In its first day on the New York Stock Exchange, workplace messaging company Slack leapt over 50 per cent above its reference price of $26 (£20) per share despite employing an unusual, less costly strategy to debut on the market.
Across a few hours of trading, Slack’s total value soared to $23.1 billion (£18.13 billion), while concurrently making what were, respectively, supposed to be the year’s blockbuster IPOs look like absolute dogpoo.
In short, it opted to go public through a “direct listing” rather than the splashy Initial Public Offerings favoured by many growth-hungry tech companies.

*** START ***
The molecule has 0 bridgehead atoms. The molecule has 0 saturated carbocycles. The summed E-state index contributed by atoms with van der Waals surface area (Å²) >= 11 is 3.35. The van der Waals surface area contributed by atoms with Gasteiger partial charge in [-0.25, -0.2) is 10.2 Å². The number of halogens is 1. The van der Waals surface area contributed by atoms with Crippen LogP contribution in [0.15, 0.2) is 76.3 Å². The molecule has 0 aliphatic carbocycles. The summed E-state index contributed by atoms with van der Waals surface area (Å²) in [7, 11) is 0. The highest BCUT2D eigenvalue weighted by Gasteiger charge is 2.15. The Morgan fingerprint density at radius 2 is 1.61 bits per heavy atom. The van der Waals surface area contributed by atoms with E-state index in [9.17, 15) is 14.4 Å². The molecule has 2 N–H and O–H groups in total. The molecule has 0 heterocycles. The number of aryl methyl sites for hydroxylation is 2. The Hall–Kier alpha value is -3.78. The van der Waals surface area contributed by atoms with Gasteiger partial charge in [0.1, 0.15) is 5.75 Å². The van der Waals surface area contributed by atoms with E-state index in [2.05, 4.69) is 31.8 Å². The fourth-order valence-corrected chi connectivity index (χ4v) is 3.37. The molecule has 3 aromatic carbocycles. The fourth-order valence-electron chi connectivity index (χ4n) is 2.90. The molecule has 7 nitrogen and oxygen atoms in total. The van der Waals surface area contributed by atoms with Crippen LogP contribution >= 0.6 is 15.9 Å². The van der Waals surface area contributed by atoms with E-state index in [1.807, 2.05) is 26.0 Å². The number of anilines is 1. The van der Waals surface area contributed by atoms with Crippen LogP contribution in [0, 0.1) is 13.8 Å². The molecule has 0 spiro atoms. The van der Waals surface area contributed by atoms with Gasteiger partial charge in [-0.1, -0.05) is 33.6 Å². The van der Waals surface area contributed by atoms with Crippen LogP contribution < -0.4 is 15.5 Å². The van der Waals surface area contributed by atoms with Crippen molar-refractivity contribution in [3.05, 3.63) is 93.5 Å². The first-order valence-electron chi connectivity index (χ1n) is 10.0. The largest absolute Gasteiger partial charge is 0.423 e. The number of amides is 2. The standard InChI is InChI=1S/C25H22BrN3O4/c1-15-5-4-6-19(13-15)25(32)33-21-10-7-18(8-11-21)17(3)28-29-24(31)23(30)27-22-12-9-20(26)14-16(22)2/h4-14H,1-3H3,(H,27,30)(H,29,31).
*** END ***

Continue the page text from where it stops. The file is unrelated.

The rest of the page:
In this schema, companies aren’t seeking to raise additional capital by creating new shares so much as they’re allowing shareholders (employees and third parties alike) to trade their existing slivers of the company on the open market.
Importantly, with a direct listing, it also dodges the expenses and fees involved with using investment banks as underwriters.
Music streaming service Spotify made waves last year when it opted for the same strategy, and hewed close to its $132 (£103) per share list price, neither “popping” or crashing as more erratic IPOs have a tendency to do.